UNITED STATES of America, Plaintiff-Appellee, v. Thomas F. STOCKHEIMER, Leonard A. Peth, Harry Days and Mark Van Dyke, Defendants-Appellants.
Word got around that an organization called Family Farm Preservation (FFP) had developed a novel method of debt management-the Certified Money Order (CMO). Inquiring minds learned that for a suggested donation of $500, FFP would provide a packet of blank CMOs, and some sample documents illustrating how to use them. FFP's CMOs were a little larger than ordinary currency and were in the form of figure 1, below. FFP typically included a numbered receipt for certified mail and a return receipt card with each packet of CMOs.
According to the instructions FFP provided, a debtor could legally discharge a debt by sending a creditor a CMO filled out for the amount owed. Debtors were told to send the CMO by certified mail, and to use the identifying number on the certified mail receipt as the identifying number on the top of the CMO. (FFP used and recommended the use of certified mail as a means of documenting CMO transactions.) The CMO indicated that it could be redeemed by sending it to an FFP post office box in Tigerton, Wisconsin. If a lender who received a CMO sent it on to Tigerton, FFP would send the lender a “Certified Bankers Check” (CBC), about the size of a CMO and resembling figure 2. If the creditor returned the Certified Banker's Check to Tigerton for redemption, it would be returned stamped “paid in full.” As far as FFP was concerned, at that point the transaction had been consummated.
Of course some creditors tried to avoid getting on the CMO merry-go-round in the first place by refusing to accept the CMO. FFP's packet included a cheeky form letter for this contingency. It began, “Thank you for surrendering the instrument, the Certified Money Order # _, therefore discharging my debt pursuant to the Uniform Commercial Code 3.604 and 3.605.” Other creditors stopped trying to play along at the point when they first received FFP's CBC. Creditors who refused to accept a CBC were likely to receive a rambling letter from FFP accusing them of fraud. In the end it did not matter what approach was taken: no creditor ever received anything of value by accepting a CMO. So it is not surprising that, while over the course of several years FFP provided CMOs to hundreds of debtors, none seems to have managed to use a CMO to discharge a debt.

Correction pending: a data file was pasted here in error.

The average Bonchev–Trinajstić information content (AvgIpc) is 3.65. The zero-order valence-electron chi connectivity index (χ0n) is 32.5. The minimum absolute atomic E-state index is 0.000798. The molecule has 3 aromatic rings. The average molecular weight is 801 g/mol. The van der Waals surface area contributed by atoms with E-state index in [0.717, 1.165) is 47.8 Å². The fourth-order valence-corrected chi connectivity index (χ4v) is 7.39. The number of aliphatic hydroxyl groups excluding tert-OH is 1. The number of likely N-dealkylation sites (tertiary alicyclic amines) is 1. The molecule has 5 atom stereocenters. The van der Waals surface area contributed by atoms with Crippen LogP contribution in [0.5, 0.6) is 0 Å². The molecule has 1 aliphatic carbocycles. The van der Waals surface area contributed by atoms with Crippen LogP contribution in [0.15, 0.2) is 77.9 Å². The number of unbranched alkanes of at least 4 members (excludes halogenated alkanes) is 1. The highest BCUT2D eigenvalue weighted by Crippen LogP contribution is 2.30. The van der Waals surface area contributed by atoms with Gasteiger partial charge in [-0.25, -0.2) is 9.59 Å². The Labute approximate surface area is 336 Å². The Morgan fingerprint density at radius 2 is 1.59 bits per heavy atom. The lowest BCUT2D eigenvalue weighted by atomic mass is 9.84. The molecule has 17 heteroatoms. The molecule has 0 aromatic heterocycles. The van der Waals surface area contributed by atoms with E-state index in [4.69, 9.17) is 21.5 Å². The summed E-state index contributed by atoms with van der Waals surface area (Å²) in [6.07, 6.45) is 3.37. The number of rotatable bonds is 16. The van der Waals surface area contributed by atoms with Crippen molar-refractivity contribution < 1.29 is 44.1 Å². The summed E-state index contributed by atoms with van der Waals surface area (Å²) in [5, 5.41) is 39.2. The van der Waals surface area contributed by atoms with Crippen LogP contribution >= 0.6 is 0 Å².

The defendants were indicted for conspiracy to commit mail and bank fraud for their roles in FFP's foray into private banking. All of the defendants except Mark Van Dyke were also charged with specific counts of mail fraud in connection with sending or receiving correspondence pertaining to CMOs or CBCs. After a month-long jury trial of all the defendants, Thomas Stockheimer was convicted of conspiracy and 23 counts of mail fraud. He was sentenced to 15 years in prison. The jury convicted Leonard Peth of conspiracy and 22 counts of mail fraud. He received a prison sentence of 8 years and 1 month. Harry Days was acquitted of conspiracy, but he was convicted of two counts of mail fraud. Days was sentenced to 2 years and 4 months' imprisonment. Mark Van Dyke was convicted of conspiracy and received a prison sentence of 3 years, 10 months. A fifth defendant charged in the indictment, Thomas Ponchik, was tried along with the other defendants, but he was acquitted of the only count against him, conspiracy.